Hardcastle had spent hours questioning Felipe de Leon without success. He had confronted the policeman with Jamie's identification, but de Leon didn't even blink an eye. Taking a break, Hardcastle had returned to his hotel room, after warning Utombra that de Leon had better be there when he came back. He unlocked his hotel room, tripping over a package on the floor. Catching himself on the wall, Hardcastle frowned as he picked it up and tossed on the dresser where it skidded to a stop by the mirror. Hardcastle decided to take a shower, trying to think of something besides the missing McCormick.

The Judge came out of the bathroom, somewhat relaxed in his gym suit. He glanced at the package and, curious, ripped the box open. In the middle of a cotton ball sat McCormick's silver medallion, one of the few pieces of jewelry the missing man ever wore. There was a note underneath the cotton. His hand trembling, Hardcastle took the note out and unfolded it.

Dear Judge Hardcastle, (the note said) As you have probably guessed, I am the one who took your friend. He won't be joining you again, I'm sorry to say. He is a very inventive person, your McCormick, but he can identify me so he must be eliminated. It is unfortunately a slow death, but clean. He asked that this be given to you and I promised that I would. You may use your labs to discover where this note came from, but by then it will be too late to catch me and much too late for Mr. McCormick. Farewell.

Hardcastle gripped the medallion in his fist, heading out the door and back to the police station. He would get McCormick's location if he had to beat it out of de Leon.

He arrived at the station and felt his heart drop when he saw the ambulance leaving. Running inside, Hardcastle spotted Utombra, blood on his jacket, sitting on a bench outside his office.

"What happened?" Hardcastle growled.

Utombra looked up, his eyes filled with pain and anger. "I am sorry, I was wrong. I think I know where your friend may be, de Leon did not die immediately, he had time to tell me who his boss was and where he had originally taken Mr. McCormick. We cannot be certain he will still be there, but it is worth a try. Will you want to come?"

"You bet I do. Are you up to it?" The Judge pried the jacket up, seeing a bandage under the torn shirt.

"Yes, I would not miss this. I apologize again for my reluctance to help. I thought it was another case of the Americans trying to dictate to us. Come, my driver is waiting and I must cancel the call to your hotel. I thought you might want to accompany me."

Hardcastle followed Utombra to his car, the driver holding the door open. The drive was at speeds that even McCormick wouldn't have attempted.

"Excuse me, where are we going?"

"Felipe mumbled that McCormick was taken to the old fort. I can't imagine that he is still there, the flow of tourists would make it difficult to hide him, but it's the only clue we have," Utombra replied.

Arriving at the fort in what must have been record time, Utombra, Hardcastle and the driver began to search for signs of McCormick. Splitting up, Hardcastle walked to the lower levels, using the flashlight Lt. Utombra had lent him. The brown stones dripped with moisture, some covered with soft green moss. The corridor was uncomfortably cool, running below sea level. Reaching a dead end of white cement, Hardcastle turned to leave. Halfway up to the surface, he froze.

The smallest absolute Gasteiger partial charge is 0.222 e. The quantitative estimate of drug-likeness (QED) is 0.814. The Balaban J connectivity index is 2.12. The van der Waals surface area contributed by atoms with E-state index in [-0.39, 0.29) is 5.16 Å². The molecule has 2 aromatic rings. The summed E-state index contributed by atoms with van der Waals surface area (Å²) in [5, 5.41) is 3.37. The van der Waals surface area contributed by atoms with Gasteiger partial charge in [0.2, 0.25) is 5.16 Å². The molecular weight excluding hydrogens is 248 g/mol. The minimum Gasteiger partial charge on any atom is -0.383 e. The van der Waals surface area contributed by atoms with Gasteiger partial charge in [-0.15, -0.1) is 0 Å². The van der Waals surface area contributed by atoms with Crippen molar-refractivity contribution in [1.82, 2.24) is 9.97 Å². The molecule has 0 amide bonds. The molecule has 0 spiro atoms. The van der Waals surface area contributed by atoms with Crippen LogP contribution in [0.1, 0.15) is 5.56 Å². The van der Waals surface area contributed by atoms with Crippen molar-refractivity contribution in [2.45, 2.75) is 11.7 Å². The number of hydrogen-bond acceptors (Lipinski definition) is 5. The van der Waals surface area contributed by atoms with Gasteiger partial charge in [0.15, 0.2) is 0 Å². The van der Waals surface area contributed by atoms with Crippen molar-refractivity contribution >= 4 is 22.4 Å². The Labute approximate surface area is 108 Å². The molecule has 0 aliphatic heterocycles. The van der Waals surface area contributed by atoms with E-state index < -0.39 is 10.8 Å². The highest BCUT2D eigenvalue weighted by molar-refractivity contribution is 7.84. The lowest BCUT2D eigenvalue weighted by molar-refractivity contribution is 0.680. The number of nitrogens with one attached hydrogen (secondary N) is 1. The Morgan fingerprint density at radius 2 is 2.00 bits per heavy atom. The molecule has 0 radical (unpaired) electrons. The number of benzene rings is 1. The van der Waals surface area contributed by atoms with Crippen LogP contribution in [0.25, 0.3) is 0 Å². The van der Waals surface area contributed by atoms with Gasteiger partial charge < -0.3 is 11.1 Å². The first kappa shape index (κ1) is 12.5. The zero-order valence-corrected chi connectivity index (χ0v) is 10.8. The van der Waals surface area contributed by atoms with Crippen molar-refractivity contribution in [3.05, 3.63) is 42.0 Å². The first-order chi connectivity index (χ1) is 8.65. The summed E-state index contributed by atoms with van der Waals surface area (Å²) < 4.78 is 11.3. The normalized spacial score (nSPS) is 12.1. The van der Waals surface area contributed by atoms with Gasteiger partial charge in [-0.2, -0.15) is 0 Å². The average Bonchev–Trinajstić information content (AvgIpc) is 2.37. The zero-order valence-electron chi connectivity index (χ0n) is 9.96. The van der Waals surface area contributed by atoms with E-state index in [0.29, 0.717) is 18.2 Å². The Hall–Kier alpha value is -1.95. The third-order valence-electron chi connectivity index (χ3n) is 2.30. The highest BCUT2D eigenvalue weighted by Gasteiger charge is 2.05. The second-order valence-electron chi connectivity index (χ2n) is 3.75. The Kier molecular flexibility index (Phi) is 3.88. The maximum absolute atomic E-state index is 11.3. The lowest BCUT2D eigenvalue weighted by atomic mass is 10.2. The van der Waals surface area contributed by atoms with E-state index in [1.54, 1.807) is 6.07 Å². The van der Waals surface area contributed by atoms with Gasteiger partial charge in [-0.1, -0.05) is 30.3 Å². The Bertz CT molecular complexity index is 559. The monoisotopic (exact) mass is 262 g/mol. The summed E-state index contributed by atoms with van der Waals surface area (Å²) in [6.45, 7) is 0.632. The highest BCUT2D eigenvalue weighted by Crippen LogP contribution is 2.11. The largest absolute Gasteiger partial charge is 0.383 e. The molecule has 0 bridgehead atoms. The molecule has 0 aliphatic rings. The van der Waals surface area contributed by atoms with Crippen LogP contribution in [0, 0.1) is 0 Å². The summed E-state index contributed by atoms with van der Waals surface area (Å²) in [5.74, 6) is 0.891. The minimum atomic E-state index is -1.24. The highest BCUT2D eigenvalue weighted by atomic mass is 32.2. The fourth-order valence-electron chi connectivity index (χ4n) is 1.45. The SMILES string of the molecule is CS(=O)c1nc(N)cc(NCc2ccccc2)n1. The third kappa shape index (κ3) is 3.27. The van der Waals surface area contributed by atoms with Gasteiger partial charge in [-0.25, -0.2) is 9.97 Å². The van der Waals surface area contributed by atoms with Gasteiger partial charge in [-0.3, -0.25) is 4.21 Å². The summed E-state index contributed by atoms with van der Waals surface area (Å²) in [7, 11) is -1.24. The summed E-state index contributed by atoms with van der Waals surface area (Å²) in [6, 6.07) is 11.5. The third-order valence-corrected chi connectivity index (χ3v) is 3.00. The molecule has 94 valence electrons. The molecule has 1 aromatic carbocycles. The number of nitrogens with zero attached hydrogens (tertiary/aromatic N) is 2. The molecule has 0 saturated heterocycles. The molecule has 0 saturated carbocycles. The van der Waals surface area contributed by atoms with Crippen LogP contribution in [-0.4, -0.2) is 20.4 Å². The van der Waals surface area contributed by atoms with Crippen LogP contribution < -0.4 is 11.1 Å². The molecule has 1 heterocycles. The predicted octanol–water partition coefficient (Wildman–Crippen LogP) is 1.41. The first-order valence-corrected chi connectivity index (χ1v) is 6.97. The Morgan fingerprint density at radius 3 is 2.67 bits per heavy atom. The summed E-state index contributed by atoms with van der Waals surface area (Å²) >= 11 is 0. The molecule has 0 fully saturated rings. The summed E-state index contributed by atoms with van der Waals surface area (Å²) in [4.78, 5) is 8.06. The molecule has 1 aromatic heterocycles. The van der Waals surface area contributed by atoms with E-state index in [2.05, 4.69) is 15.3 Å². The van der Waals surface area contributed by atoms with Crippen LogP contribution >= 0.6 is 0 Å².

"Utombra! I think I've found something!" Hardcastle shouted.

The two police officers came running down the hall, finding Hardcastle poking at the new wall that dead ended the corridor.

"What is that?" Utombra asked. "We have not given permission for this to be done until next week. Originally it was scheduled for tomorrow morning, but was changed due to some protests. This area of the fort was considered unsafe. I wonder…Chaim, get a crowbar and call for help to knock this down."

The driver saluted, rushing to follow his superior's orders.

Mark was barely conscious, his breathing shallow and difficult to manage. He had tried to keep calm, knowing the oxygen would be used up that much faster, but the cold was becoming worse and the coughing was almost out of control. He knew the end was getting closer. He found his mind wandering. He was even hallucinating. Twice he thought he heard Hardcastle's voice, but when he tried to find him, there was no one there.

The cold had been painful, but now most of Mark's body was numb, either from the cold or from his cramped position. Mark felt his eyelids growing heavier and heavier, not even his latest hallucination keeping them open. The tapping on the outside of the wall wasn't convincing enough to keep Mark from lapsing into the black void. At least he wouldn't know when death came. "Sorry, Hardcase," he murmured.

Utombra had rallied five other men to break through the wall. Even with the help, it took an hour to break through enough to see anything. Hardcastle wiggled through the hole, shining the flashlight's beam around, seeing the bodies of some rates on the floor. Leaning farther in, Hardcastle flashed the light to his left and then to his right. The light picked up a figure hanging in ancient manacles.

"He's here! Get this thing widened!" Hardcastle pulled back out of the way as the police officers backed at the partially set cement. It was still loose enough to be easy to break up, now that it was started, the older stones falling easily.

When the opening was wide enough to squeeze through, Hardcastle climbed in the dark cell. He lodged his flashlight so that it lit McCormick's corner of the room.